Hayes: I'm a science fiction fan, and I almost see it as a mythological figure, of even a flying dragon almost. It has elements of that. But you do a lot of this, right?

Wilde-Ramsing: I do. And I usually have riders, of varying things. I'm not sure what kind of creatures _________. What does it look like to you?

Hayes: I don't know. That's a good one.

(overlapping conversation)

Hayes: -- obviously a friendly creature that's looking at you. Let's talk a little bit technical in the sense of, here you have lots of different colors, and physical results. What were the techniques to get the nose and so forth to be so different, and the black to be black? It's not paint, right?

Wilde-Ramsing: No. Everything's fired in the kiln. It's not like acrylics. But clay paints are pretty much like acrylic or oil paints. It's just that you have to fire them in the kiln to make them look other than just powder. This was made with slabs also.

Hayes: Describe it about a--

Wilde-Ramsing: The colors and everything--

Hayes: Foot high and a foot wide and very wonderful horse like figure, with a creature behind. You have yellows and greens.

Wilde-Ramsing: Different colored glazes. I don't want to get too technical here, but there's no actual glaze on this piece. It is under glazes and slips.

Hayes: Slips?

Wilde-Ramsing: Slips is like-- it's the same thing as a glaze, but it's not shiny. And it's thinner.

Hayes: But it seals--

Wilde-Ramsing: And it's not as functional. But it seals and it gives color and texture.

Hayes: Slips. And under glazes--

Wilde-Ramsing: Under glazes, I use commercial ones, you can see, like here. I don't want to be advertising for anyone. I buy them in a jar. They come from a factory. I just pour them in a bowl, and take a sponge and just do the sponge all over it. And these are two different colors, a yellow one and a blue one. And __________ them together back and forth.

Hayes: But the tail is a more traditional glaze?

Wilde-Ramsing: The tail is a black slip. It's copper-- very poisonous stuff-- copper, manganese and cobalt and some red clay, liquid red clay, mixed with water. And when you paint it, it turns black. It has this nice melted sort of finish, kind of like metal.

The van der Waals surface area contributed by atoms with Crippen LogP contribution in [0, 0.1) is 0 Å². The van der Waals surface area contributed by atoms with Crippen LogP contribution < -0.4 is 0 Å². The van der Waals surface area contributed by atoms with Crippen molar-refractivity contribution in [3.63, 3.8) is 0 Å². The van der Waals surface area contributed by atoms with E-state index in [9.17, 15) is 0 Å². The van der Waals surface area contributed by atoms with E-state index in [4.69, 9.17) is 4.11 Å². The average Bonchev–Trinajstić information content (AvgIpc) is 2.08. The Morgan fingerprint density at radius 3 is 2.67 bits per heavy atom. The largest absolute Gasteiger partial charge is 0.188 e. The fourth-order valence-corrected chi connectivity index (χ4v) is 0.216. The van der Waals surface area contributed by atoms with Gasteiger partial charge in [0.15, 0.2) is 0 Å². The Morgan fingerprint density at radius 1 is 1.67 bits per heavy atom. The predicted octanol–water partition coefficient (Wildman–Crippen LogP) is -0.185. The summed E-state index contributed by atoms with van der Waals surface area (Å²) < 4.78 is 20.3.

Hayes: Yeah, I like that. It's really nice.

Wilde-Ramsing: This one has got another-- this has got-- teresa gelata [ph?] is a term, like the Greek pottery, from Greek and Romans. That black and red attic _________ ware, where they drew little pictures on it. Do you know what I'm talking about?

Hayes: I don't think so.

Wilde-Ramsing: Well, just a think of a Roman potter, black and red pot. Does something come to your mind?

Hayes: Yeah.

Wilde-Ramsing: It's basically this color.

Hayes: And then we would paint the various figures on it. Then when they fired it, it came out black.

Wilde-Ramsing: Black and red.

Hayes: And red.

Wilde-Ramsing: That's basically what that is. It's called teresa gelata, and it means "sealed earth." And it's just a slip that you mix up with different chemicals, and has kind of a sheen to it, like an ivy finish.

Hayes: If you want to bear with me a second, I'm going to change tapes.

(tape change)

Hayes: We're back. Tape number two with Dina Wilde-Ramsing. I'll try to get that clear. What happens is you say "Ramsey."

Wilde-Ramsing: I know it sounds like Ramsey.

Hayes: It's R-A-M-S-I-N-G. Since it's his name, what does it matter, right?

Wilde-Ramsing: Most people would think it's Indian, Asian, or Middle Eastern.

Hayes: Off camera we were talking a little bit about the changing way that as an artist you have to market yourself. You've used the traditional gallery to good effect. Have you been a participant in the local art fairs and shows and so forth?

Wilde-Ramsing: Sure.

Hayes: Have those been good outlets?